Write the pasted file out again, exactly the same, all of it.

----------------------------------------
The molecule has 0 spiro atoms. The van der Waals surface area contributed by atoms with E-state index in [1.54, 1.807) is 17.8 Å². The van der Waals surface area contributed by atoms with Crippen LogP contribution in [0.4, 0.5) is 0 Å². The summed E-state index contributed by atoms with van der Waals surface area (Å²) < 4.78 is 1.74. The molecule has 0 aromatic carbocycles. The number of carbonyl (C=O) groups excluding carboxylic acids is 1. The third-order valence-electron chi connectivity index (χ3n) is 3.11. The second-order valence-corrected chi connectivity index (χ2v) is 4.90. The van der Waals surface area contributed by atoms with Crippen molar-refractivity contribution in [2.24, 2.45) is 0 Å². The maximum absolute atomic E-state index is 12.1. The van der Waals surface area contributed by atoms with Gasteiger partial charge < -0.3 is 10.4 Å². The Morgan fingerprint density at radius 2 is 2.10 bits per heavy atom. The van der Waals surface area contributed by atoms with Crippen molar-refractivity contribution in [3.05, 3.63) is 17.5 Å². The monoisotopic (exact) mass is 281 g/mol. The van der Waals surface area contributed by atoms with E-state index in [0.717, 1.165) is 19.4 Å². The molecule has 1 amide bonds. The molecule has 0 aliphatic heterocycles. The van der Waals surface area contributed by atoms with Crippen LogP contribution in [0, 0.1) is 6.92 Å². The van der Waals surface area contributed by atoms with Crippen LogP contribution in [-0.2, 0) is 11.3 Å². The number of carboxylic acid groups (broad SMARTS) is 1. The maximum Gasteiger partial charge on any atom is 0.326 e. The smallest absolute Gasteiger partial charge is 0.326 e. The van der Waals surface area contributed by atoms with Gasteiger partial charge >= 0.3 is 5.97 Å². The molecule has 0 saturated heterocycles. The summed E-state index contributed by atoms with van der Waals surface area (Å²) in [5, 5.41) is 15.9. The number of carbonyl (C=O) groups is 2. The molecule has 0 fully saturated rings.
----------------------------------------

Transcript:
The molecule has 0 spiro atoms. The van der Waals surface area contributed by atoms with E-state index in [1.54, 1.807) is 17.8 Å². The van der Waals surface area contributed by atoms with Crippen LogP contribution in [0.4, 0.5) is 0 Å². The summed E-state index contributed by atoms with van der Waals surface area (Å²) < 4.78 is 1.74. The molecule has 0 aromatic carbocycles. The number of carbonyl (C=O) groups excluding carboxylic acids is 1. The third-order valence-electron chi connectivity index (χ3n) is 3.11. The second-order valence-corrected chi connectivity index (χ2v) is 4.90. The van der Waals surface area contributed by atoms with Crippen molar-refractivity contribution in [2.24, 2.45) is 0 Å². The maximum absolute atomic E-state index is 12.1. The van der Waals surface area contributed by atoms with Gasteiger partial charge < -0.3 is 10.4 Å². The Morgan fingerprint density at radius 2 is 2.10 bits per heavy atom. The van der Waals surface area contributed by atoms with Crippen molar-refractivity contribution in [3.05, 3.63) is 17.5 Å². The monoisotopic (exact) mass is 281 g/mol. The van der Waals surface area contributed by atoms with E-state index in [0.717, 1.165) is 19.4 Å². The molecule has 1 amide bonds. The molecule has 0 aliphatic heterocycles. The van der Waals surface area contributed by atoms with Crippen LogP contribution in [0, 0.1) is 6.92 Å². The van der Waals surface area contributed by atoms with Crippen LogP contribution in [-0.2, 0) is 11.3 Å². The number of carboxylic acid groups (broad SMARTS) is 1. The maximum Gasteiger partial charge on any atom is 0.326 e. The smallest absolute Gasteiger partial charge is 0.326 e. The van der Waals surface area contributed by atoms with Gasteiger partial charge >= 0.3 is 5.97 Å². The molecule has 0 saturated heterocycles. The summed E-state index contributed by atoms with van der Waals surface area (Å²) in [5, 5.41) is 15.9. The number of carbonyl (C=O) groups is 2. The molecule has 0 fully saturated rings.